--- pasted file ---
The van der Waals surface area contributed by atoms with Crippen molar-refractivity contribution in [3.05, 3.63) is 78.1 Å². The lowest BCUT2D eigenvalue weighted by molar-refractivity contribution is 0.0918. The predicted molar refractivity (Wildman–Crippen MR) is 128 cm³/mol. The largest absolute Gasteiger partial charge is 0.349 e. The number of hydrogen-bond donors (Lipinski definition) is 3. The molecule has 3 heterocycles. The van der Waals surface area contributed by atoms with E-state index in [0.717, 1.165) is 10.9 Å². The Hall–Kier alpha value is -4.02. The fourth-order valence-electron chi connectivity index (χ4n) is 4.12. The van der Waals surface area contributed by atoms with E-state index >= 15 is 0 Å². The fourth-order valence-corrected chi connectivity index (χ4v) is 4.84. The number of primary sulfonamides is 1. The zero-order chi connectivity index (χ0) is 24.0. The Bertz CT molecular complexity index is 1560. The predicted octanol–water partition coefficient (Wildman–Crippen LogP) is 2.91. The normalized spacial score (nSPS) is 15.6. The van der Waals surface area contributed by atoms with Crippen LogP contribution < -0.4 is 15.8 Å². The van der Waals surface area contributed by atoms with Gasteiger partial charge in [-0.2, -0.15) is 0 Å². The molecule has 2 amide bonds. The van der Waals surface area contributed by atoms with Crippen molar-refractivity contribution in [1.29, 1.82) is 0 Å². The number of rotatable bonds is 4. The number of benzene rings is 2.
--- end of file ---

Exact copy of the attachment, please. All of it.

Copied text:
The van der Waals surface area contributed by atoms with Crippen molar-refractivity contribution in [3.05, 3.63) is 78.1 Å². The lowest BCUT2D eigenvalue weighted by molar-refractivity contribution is 0.0918. The predicted molar refractivity (Wildman–Crippen MR) is 128 cm³/mol. The largest absolute Gasteiger partial charge is 0.349 e. The number of hydrogen-bond donors (Lipinski definition) is 3. The molecule has 3 heterocycles. The van der Waals surface area contributed by atoms with E-state index in [0.717, 1.165) is 10.9 Å². The Hall–Kier alpha value is -4.02. The fourth-order valence-electron chi connectivity index (χ4n) is 4.12. The van der Waals surface area contributed by atoms with E-state index >= 15 is 0 Å². The fourth-order valence-corrected chi connectivity index (χ4v) is 4.84. The number of primary sulfonamides is 1. The zero-order chi connectivity index (χ0) is 24.0. The Bertz CT molecular complexity index is 1560. The predicted octanol–water partition coefficient (Wildman–Crippen LogP) is 2.91. The normalized spacial score (nSPS) is 15.6. The van der Waals surface area contributed by atoms with Crippen LogP contribution < -0.4 is 15.8 Å². The van der Waals surface area contributed by atoms with Gasteiger partial charge in [-0.2, -0.15) is 0 Å². The molecule has 2 amide bonds. The van der Waals surface area contributed by atoms with Crippen molar-refractivity contribution in [1.29, 1.82) is 0 Å². The number of rotatable bonds is 4. The number of benzene rings is 2.